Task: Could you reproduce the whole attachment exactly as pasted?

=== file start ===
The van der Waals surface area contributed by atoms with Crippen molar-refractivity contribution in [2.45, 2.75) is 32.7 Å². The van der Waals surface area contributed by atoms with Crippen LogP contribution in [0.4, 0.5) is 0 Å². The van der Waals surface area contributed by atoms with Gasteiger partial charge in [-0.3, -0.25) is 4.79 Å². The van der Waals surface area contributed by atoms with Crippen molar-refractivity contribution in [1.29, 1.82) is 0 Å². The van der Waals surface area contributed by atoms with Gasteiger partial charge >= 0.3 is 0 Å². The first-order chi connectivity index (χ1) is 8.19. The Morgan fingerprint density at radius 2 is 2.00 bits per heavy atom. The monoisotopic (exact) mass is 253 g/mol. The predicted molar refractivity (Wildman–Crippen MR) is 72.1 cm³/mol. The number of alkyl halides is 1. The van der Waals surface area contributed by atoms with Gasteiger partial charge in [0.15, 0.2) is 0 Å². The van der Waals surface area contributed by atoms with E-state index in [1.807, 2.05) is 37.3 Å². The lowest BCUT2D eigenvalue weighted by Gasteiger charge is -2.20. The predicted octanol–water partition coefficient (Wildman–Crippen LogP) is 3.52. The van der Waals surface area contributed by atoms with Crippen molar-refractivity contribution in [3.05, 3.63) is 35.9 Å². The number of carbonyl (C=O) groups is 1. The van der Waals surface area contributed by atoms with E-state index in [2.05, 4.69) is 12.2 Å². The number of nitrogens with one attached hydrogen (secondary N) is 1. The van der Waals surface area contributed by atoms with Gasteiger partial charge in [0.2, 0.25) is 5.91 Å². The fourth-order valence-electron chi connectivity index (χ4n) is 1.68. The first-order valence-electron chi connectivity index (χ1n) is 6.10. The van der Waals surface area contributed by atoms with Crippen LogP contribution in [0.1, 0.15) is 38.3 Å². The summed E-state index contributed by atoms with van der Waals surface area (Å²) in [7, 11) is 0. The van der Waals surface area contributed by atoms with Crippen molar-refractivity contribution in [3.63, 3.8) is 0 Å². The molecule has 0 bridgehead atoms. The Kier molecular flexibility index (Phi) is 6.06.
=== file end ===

The van der Waals surface area contributed by atoms with Crippen molar-refractivity contribution in [2.45, 2.75) is 32.7 Å². The van der Waals surface area contributed by atoms with Crippen LogP contribution in [0.4, 0.5) is 0 Å². The van der Waals surface area contributed by atoms with Gasteiger partial charge in [-0.3, -0.25) is 4.79 Å². The van der Waals surface area contributed by atoms with Crippen molar-refractivity contribution in [1.29, 1.82) is 0 Å². The van der Waals surface area contributed by atoms with Gasteiger partial charge >= 0.3 is 0 Å². The first-order chi connectivity index (χ1) is 8.19. The Morgan fingerprint density at radius 2 is 2.00 bits per heavy atom. The monoisotopic (exact) mass is 253 g/mol. The predicted molar refractivity (Wildman–Crippen MR) is 72.1 cm³/mol. The number of alkyl halides is 1. The van der Waals surface area contributed by atoms with Gasteiger partial charge in [0.15, 0.2) is 0 Å². The van der Waals surface area contributed by atoms with E-state index in [1.807, 2.05) is 37.3 Å². The lowest BCUT2D eigenvalue weighted by Gasteiger charge is -2.20. The predicted octanol–water partition coefficient (Wildman–Crippen LogP) is 3.52. The van der Waals surface area contributed by atoms with Crippen molar-refractivity contribution in [3.05, 3.63) is 35.9 Å². The number of carbonyl (C=O) groups is 1. The van der Waals surface area contributed by atoms with E-state index in [2.05, 4.69) is 12.2 Å². The number of nitrogens with one attached hydrogen (secondary N) is 1. The van der Waals surface area contributed by atoms with Gasteiger partial charge in [0.2, 0.25) is 5.91 Å². The fourth-order valence-electron chi connectivity index (χ4n) is 1.68. The first-order valence-electron chi connectivity index (χ1n) is 6.10. The van der Waals surface area contributed by atoms with Crippen LogP contribution in [0.1, 0.15) is 38.3 Å². The summed E-state index contributed by atoms with van der Waals surface area (Å²) in [7, 11) is 0. The van der Waals surface area contributed by atoms with Crippen molar-refractivity contribution in [3.63, 3.8) is 0 Å². The molecule has 0 bridgehead atoms. The Kier molecular flexibility index (Phi) is 6.06.